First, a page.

Salvaging Sandy-ravaged photographs

Founded after Hurricane Katrina, a nonprofit network of photographers,

graphic artists and hobbyists have repaired more than 9,000 pictures

discolored by floods, pockmarked by debris, speckled by mold and

otherwise damaged by disasters in recent years. The Sandy project, which

started this weekend (Feb. 2), promises to be one of Operation Photo Rescue's most expert efforts yet.

In this Saturday, Feb. 2, 2013 photo, damaged photos belonging to Florence Catania, of Deer Park, N.Y., are evaluated during restoration by Operation Photo Rescue-Hurricane Sandy, at New York's School of Visual Arts. Of all the pictures of Superstorm Sandy's destruction, some of the most lingering are the warped, stained ones that sat on the walls and shelves of flooded homes. The Sandy project promises to be one of Operation Photo Rescue's most expert and ambitious efforts yet. (AP Photo/Richard Drew)

In this Saturday, Feb. 2, 2013 photo, Scott Geffert, seated center, senior imaging systems manager of New York's Metropolitan Museum of Art, assisted by Sharron Diedrichs, left, and Diana Mathura, catalog photos accepted for restoration by Operation Photo Rescue-Hurricane Sandy, at New York's School of Visual Arts. Of all the pictures of Superstorm Sandy's destruction, some of the most lingering are the warped, stained ones that sat on the walls and shelves of flooded homes. The Sandy project promises to be one of Operation Photo Rescue’s most expert and ambitious efforts yet. (AP Photo/Richard Drew)

In this Saturday, Feb. 2, 2013 image, photo restorer Dennis McKeever uses Photoshop to retouch a damaged photo belonging to Florence Catania, of Deer Park, N.Y., during the restoration project of Operation Photo Rescue-Hurricane Sandy, at New York's School of Visual Arts. Of all the pictures of Superstorm Sandy's destruction, some of the most lingering are the warped, stained ones that sat on the walls and shelves of flooded homes. The Sandy project promises to be one of Operation Photo Rescue's most expert and ambitious efforts yet. (AP Photo/Richard Drew)

In this Saturday, Feb. 2, 2013 photo, damaged photos belonging to Florence Catania, of Deer Park, N.Y., are evaluated during restoration by Operation Photo Rescue-Hurricane Sandy, at New York's School of Visual Arts. Of all the pictures of Superstorm Sandy's destruction, some of the most lingering for the victims of the storm, are the warped, stained ones that sat on the walls and shelves of flooded homes. The Sandy project promises to be one of Operation Photo Rescue’s most expert and ambitious efforts yet. (AP Photo/Richard Drew)

In this Saturday, Feb. 2, 2013 photo, Scott Geffert, senior imaging systems manager of New York's Metropolitan Museum of Art, prepares a damaged photo belonging to Florence Catania, of Deer Park, N.Y., under a high resolution digital copy camera, for restoration by Operation Photo Rescue-Hurricane Sandy, at New York's School of Visual Arts. Of all the pictures of Superstorm Sandy's destruction, some of the most lingering for victims of the storm are the warped, stained ones that sat on the walls and shelves of flooded homes. The Sandy project promises to be one of Operation Photo Rescue’s most expert and ambitious efforts yet. (AP Photo/Richard Drew)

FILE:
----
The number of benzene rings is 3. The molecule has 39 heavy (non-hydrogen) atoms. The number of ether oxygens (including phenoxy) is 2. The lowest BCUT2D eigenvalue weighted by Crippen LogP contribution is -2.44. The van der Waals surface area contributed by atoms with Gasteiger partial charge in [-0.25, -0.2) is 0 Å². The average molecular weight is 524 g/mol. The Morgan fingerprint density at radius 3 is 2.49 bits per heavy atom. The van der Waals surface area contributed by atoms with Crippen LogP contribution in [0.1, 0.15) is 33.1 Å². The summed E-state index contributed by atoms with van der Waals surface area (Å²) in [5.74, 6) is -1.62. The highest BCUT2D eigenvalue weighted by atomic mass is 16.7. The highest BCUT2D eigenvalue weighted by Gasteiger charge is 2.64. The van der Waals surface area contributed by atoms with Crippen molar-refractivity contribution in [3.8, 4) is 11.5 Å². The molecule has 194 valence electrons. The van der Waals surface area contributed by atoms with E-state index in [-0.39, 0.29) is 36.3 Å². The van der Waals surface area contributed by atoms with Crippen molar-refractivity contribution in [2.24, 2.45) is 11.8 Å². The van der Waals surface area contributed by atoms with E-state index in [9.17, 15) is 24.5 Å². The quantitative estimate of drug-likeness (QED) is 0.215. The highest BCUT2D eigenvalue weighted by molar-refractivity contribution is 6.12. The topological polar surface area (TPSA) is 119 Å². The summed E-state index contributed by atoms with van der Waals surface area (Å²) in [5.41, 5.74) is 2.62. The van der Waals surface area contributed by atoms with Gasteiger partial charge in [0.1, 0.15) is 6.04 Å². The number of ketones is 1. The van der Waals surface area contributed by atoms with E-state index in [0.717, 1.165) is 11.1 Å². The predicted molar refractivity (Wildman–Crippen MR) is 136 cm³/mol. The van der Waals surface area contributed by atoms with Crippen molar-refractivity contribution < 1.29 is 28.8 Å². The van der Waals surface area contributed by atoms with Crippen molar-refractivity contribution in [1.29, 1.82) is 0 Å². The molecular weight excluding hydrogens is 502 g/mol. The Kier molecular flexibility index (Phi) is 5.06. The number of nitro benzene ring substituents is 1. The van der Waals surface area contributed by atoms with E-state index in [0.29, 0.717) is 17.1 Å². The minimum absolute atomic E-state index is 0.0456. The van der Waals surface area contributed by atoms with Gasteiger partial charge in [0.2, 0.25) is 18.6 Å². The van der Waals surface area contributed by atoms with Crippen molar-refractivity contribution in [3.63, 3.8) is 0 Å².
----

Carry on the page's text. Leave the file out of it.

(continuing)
In this Saturday, Feb. 2, 2013 photo, Florence Catania, of Deer Park, N.Y., watches as her damaged photos are accepted for restoration by Operation Photo Rescue-Hurricane Sandy, at New York's School of Visual Arts. Of all the pictures of Superstorm Sandy's destruction, some of the most lingering are the warped, stained ones that sat on the walls and shelves of flooded homes. The Sandy project promises to be one of Operation Photo Rescue’s most expert and ambitious efforts yet. (AP Photo/Richard Drew)

In this Saturday, Feb. 2, 2013 photo, Tom Ashe, associate chair of the MPS Digital Photography Department, surveys the damaged photos of Florence Catania, of Deer Park, N.Y., accepted for restoration by Operation Photo Rescue-Hurricane Sandy, at New York's School of Visual Arts. Of all the pictures of Superstorm Sandy's destruction, some of the most lingering are the warped, stained ones that sat on the walls and shelves of flooded homes. The Sandy project promises to be one of Operation Photo Rescue's most expert and ambitious efforts yet. (AP Photo/Richard Drew)

In this Saturday, Feb. 2, 2013 image, photo restorer Dennis McKeever, left, uses Photoshop to retouch a damaged photo belonging to Florence Catania, of Deer Park, N.Y., during the restoration project of Operation Photo Rescue-Hurricane Sandy, at New York's School of Visual Arts. Of all the pictures of Superstorm Sandy's destruction, some of the most lingering for the storm's victims, are the warped, stained ones that sat on the walls and shelves of their flooded homes. The Sandy project promises to be one of Operation Photo Rescue's most expert and ambitious efforts yet. (AP Photo/Richard Drew)

In this Saturday, Feb. 2, 2013 image, photo restorer Dennis McKeever, left, uses Photoshop to retouch a damaged photo belonging to Florence Catania, of Deer Park, N.Y., during the restoration project of Operation Photo Rescue-Hurricane Sandy, at New York's School of Visual Arts. Of all the pictures of Superstorm Sandy's destruction, some of the most lingering for the storm's victims, are the warped, stained ones that sat on the walls and shelves of their flooded homes. The Sandy project promises to be one of Operation Photo Rescue's most expert and ambitious efforts yet. (AP Photo/Richard Drew)